For contact information see here http://www.polinternational.polimi.it/educational-offer/laurea-magistrale-equivalent-to-master-of-science-programmes/mathematical-engineering/

Find out how to apply here http://www.polinternational.polimi.it/how-to-apply/

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Our MSc Theoretical Physics programme will provide you with exposure to a very wide range of world-leading teaching and research skills. Read more

Our MSc Theoretical Physics programme will provide you with exposure to a very wide range of world-leading teaching and research skills. As well as the wide range of modules offered by the Department of Mathematics, many optional modules are available from across the University of London, subject to approval. King's will offer you a unique module in 'General Research Techniques' which will prepare you for life as a research scientist. You will also undertake an extended research project supervised by one of our academic staff.

Key benefits

  • This intensive programme covers basic topics in theoretical and mathematical physics such as general relativity and quantum field theory, and leads to advanced topics such as string theory, supersymmetry and integrable quantum field theory.
  • Intimate class environment with small class sizes (typically fewer than 30 students per module) allows good student-lecturer interactions.
  • A full 12-month course with a three-month supervised summer project to give a real introduction to research.

Description

This programme covers topics like string theory, quantum field theory, supersymmetry, general relativity, and conformal and integrable field theory. Students gain a coherent, comprehensive introduction to the building blocks of modern theoretical physics. Students study at least eight taught modules and develop individual projects in areas of current research. The programme ideally prepares students for active research.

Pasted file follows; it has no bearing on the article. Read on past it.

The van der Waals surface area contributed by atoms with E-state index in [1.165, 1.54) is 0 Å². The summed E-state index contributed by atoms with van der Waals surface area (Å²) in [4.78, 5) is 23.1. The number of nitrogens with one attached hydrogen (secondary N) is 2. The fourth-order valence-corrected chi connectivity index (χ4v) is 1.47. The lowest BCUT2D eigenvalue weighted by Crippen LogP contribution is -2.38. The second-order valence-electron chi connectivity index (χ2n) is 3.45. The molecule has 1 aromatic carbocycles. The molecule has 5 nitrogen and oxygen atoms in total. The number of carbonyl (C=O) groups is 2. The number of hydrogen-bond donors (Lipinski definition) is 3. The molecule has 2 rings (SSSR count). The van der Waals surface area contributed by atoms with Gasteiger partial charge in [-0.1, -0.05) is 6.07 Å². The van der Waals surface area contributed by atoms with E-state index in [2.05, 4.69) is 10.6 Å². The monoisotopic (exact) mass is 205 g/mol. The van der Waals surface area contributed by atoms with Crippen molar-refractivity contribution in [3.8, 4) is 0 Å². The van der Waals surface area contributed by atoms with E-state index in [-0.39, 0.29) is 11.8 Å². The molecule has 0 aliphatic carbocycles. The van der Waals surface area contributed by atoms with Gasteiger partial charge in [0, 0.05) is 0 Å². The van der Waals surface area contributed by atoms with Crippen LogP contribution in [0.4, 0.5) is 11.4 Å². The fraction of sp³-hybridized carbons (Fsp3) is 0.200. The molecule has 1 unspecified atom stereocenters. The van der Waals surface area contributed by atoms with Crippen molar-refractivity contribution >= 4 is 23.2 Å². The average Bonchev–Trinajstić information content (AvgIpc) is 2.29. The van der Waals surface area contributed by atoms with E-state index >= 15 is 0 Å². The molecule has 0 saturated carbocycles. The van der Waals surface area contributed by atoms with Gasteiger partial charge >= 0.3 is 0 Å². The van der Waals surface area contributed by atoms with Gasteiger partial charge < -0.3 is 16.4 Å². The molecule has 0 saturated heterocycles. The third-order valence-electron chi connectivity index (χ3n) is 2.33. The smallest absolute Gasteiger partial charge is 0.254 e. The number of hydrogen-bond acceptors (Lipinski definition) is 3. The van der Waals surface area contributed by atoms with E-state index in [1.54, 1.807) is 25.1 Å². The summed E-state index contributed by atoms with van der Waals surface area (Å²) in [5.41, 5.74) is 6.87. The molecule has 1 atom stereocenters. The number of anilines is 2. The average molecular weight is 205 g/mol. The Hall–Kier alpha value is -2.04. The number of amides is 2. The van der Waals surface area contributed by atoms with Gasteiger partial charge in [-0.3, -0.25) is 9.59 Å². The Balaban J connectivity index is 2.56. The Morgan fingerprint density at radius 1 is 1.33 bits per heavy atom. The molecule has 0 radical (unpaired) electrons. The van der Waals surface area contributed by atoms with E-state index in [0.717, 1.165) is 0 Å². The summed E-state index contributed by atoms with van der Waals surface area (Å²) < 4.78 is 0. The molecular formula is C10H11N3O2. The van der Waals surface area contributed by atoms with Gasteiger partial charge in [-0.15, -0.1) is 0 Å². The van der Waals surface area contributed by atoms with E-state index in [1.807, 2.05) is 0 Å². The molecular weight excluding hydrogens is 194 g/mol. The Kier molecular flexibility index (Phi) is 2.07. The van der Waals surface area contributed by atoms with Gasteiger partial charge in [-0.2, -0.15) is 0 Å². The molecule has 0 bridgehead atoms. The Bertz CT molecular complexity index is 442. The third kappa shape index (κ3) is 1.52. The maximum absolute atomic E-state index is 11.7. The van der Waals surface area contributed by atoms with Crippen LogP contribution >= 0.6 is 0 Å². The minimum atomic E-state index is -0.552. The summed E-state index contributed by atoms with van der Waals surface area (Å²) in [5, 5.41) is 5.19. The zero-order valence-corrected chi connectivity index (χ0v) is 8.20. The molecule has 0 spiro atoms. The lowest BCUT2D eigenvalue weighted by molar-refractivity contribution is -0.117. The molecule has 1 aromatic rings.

Course purpose

The MSc Theoretical Physics programme provides experience of research in rapidly developing areas of theoretical and mathematical physics and related disciplines. The programme provides experience of the planning, administration, execution and dissemination of research, and will equip you with the background knowledge and transferable and generic skills required to become an effective researcher.

Course format and assessment

We use lectures, seminars and group tutorials to deliver most of the modules on the programme. You will also be expected to undertake a significant amount of independent study.

Each module in your degree is worth a number of credits: you are expected to spend approximately 10 hours of effort for each credit (so for a typical module of 15 credits this means 150 hours of effort). These hours cover every aspect of the module: lectures, tutorials, labs (if any), independent study based on lecture notes, tutorial preparation and extension, lab preparation and extension, coursework preparation and submission, examination revision and preparation, and examinations. 

Assessment

Assessment methods will depend on the modules selected. The primary method of assessment for this course is written examination. You may also be assessed by class tests, essays, assessment reports and oral presentations.